A long time ago, back in September, Conan O'Brien was an NBC employee, the awards show was dead, and Kate Gosselin was no dancer.

At least some things didn't change during the 2009-10 ratings season.   

With the TV year now wrapped, it's time to sort things out. Like the Nielsen winners from the Nielsen losers.  


Corey Monteith, Lea Michele, Matthew Morrison, Jane Lynch, Glee

Patrick Ecclesine

Kate Gosselin: Sure, Dancing With the Stars got along fine before the reality mom. But after the left-footed attention magnet joined the cast in March, the show started doing the unthinkable: outdrawing American Idol.  

Jay Leno Mr. Bulletproof walked away from his 10 p.m. bomb (quite rightly, given the bad idea was NBC's, not his), moved back into The Tonight Show (sorry, Conan), and picked up where he left off: beating David Letterman.

Ellen DeGeneres American Idol retains its crown as TV's most-watched show over DWTS thanks to its usual supersized premiere (29.9 million viewers) and unusual interest in the Hollywood premiere of its new judge (27.9 million) .

Lost: Unlike some retiring shows (see 24 below), this series got out while the getting was very good. (Finale debate aside…) Compared to the 2008-09 season, viewership was up by more than 20 percent.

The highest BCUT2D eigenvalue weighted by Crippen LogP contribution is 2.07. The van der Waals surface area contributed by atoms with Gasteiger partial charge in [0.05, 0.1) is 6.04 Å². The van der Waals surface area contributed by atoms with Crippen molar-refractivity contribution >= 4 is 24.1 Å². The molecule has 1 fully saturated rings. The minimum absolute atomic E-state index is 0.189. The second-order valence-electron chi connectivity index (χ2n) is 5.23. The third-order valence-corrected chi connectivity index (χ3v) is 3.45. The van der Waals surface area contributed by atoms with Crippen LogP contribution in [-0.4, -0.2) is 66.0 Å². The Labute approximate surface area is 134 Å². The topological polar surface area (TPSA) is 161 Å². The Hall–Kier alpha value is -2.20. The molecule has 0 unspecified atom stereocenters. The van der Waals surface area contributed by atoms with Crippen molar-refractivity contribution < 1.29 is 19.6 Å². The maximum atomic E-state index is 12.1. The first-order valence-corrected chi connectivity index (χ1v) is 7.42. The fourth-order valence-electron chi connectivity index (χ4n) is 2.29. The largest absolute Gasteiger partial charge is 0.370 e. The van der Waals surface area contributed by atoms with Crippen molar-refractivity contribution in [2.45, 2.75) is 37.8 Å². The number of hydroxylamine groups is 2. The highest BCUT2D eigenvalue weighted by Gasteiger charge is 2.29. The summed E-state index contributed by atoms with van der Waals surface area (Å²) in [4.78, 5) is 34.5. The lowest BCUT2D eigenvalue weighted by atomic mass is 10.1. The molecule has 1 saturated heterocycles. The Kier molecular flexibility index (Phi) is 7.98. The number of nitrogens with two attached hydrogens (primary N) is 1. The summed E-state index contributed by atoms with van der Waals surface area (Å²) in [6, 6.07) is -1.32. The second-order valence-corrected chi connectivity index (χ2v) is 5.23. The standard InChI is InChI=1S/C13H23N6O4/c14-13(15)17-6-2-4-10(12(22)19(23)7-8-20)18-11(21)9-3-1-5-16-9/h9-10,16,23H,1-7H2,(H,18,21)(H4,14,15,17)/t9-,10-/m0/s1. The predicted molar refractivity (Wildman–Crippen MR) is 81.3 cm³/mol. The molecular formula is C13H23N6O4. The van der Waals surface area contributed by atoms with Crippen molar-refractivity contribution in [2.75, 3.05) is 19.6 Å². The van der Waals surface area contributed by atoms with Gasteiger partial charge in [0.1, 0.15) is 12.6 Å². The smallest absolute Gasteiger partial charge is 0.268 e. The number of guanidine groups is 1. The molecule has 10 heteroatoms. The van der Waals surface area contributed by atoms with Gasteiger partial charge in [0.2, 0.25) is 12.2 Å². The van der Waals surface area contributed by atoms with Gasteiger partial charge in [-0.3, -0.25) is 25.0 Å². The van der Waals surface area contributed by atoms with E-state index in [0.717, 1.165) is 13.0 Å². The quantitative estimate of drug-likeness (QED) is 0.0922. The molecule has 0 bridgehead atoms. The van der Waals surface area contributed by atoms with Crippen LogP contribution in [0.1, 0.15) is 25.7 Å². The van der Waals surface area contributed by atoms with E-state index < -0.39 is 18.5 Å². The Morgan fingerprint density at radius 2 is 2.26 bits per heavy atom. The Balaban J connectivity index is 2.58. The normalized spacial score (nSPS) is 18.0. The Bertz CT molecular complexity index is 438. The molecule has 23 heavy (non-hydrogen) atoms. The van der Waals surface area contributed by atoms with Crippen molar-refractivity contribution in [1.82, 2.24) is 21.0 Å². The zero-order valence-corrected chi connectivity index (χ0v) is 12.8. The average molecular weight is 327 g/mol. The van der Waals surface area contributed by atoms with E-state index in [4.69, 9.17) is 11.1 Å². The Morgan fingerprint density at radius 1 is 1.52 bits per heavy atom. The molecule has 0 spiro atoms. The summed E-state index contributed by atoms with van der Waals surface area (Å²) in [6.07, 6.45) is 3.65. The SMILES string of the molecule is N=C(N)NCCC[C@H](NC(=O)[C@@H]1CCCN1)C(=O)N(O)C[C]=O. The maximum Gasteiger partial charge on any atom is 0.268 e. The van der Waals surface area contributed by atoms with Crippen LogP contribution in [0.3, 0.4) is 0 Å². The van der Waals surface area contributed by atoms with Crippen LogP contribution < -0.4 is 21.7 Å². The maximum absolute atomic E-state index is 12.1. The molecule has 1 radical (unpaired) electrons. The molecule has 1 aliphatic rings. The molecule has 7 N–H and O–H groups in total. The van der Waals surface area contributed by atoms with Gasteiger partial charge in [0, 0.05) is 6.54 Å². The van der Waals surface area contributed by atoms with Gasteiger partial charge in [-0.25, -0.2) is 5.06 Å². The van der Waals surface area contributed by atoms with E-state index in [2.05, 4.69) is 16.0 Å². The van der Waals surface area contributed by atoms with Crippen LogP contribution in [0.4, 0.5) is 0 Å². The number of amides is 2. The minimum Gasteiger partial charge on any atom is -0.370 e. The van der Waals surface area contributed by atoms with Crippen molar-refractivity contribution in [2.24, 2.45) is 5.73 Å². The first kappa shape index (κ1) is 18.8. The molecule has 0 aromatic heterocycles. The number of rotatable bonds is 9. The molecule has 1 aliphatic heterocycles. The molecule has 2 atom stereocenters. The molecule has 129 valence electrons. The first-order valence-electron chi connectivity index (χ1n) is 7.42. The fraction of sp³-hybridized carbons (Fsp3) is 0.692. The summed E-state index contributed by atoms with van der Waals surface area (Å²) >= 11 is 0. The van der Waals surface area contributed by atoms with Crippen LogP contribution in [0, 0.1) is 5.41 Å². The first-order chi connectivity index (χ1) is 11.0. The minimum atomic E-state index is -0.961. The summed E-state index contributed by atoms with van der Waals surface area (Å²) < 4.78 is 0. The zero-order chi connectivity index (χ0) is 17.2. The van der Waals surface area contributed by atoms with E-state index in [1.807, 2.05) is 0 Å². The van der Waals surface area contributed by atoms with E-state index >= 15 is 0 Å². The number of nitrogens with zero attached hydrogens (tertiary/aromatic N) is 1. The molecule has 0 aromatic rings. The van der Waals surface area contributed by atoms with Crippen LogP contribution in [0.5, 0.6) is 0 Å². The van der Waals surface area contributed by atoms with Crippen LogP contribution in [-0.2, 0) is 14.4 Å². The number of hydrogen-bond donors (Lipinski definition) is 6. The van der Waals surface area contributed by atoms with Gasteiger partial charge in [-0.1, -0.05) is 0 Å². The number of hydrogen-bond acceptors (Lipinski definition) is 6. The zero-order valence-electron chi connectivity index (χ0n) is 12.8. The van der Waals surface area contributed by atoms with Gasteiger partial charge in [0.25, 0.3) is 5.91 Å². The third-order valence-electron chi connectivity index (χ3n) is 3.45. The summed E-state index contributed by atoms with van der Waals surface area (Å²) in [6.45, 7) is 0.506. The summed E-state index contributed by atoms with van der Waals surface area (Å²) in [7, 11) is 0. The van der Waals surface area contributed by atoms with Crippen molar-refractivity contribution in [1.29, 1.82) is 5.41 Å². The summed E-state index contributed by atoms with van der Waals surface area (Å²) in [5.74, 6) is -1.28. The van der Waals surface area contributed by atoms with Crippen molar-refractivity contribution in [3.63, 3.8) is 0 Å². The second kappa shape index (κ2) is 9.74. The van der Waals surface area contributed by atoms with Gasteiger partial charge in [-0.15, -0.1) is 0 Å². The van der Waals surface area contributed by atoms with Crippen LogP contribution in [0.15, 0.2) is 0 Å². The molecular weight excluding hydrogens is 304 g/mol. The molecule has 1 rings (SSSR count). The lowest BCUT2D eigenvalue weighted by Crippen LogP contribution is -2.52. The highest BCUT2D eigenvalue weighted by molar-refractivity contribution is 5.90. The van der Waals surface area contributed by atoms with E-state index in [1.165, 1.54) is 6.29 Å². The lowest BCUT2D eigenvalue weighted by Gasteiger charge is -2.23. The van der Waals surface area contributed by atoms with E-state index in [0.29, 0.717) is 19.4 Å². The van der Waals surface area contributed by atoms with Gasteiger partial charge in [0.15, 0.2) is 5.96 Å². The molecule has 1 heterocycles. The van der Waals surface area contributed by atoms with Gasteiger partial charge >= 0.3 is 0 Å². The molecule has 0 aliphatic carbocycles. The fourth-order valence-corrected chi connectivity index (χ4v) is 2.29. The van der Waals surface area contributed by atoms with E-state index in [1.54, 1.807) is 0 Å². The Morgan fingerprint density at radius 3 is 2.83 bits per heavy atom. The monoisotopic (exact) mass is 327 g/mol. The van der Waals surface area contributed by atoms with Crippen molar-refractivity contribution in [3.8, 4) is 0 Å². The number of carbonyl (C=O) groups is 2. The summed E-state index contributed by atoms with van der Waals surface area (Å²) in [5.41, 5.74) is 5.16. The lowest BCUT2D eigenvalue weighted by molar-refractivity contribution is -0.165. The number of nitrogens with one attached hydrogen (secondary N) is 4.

Glee: A cult fave became a real-deal hit. Airing after AI helped did it, but lots of shows have aired after AI. Glee owned the moment.

The Big Bang Theory: Ditto what we said for Glee, except insert Two and a Half Men in place of AI, and give Big Bang Theory even more credit for its explosion. 

TV The Super Bowl was an all-time tube record-setter. Awards shows, the unwatchable Academy Awards telecast included, were back. Shows across the board were up—DWTS, NCIS, The Mentalist, Grey's Anatomy, Two and a Half Men, the aforementioned Lost, etc.

American Idol: No, this show wasn't up. And, yes, the finale was down—a lot (from nearly 29 million in 2009 to 24.2 million last night, the least-watched finale since the first season). But it was—and is—the No. 1-rated show on TV. For a record-tying, fifth-straight season.


24: Unlike some retiring shows (see Lost above), this show's ratings just looked tired. Same for Law & Order.

Cold Case: Sometimes it sucks to be a series on CBS, the last broadcast network dedicated to the true meaning of broadcast. This show goes down as the most-watched series (9.9 million) to get axed this month.  

FlashForward: Not a bomb, no, but arguably the fall's highest-profile freshman failure.

Dane Cook on the American Idol Finale: Sorry, this has nothing to do with ratings. We just wanted to point that out again.

OK, so how did the season shake down, Top 10-wise? While we don't yet have Nielsen's final rankings (reflecting the Idol and DWTS finales, along with some others series'), here's how things looked through Sunday:

  1. American Idol (Tuesday), 24.9 million
  2. American Idol (Wednesday), 23.4 million
  3. Dancing With the Stars (Monday), 19.7 million
  4. Sunday Night Football, 19.4 million
  5. NCIS, 18.8 million
  6. Undercover Boss, 17.7 million
  7. The Mentalist, 16.8 million
  8. CSI, 15.8 million
  9. NCIS: Los Angeles, 15.7 million
  10. CBS NFL Postgame, 15.5 million

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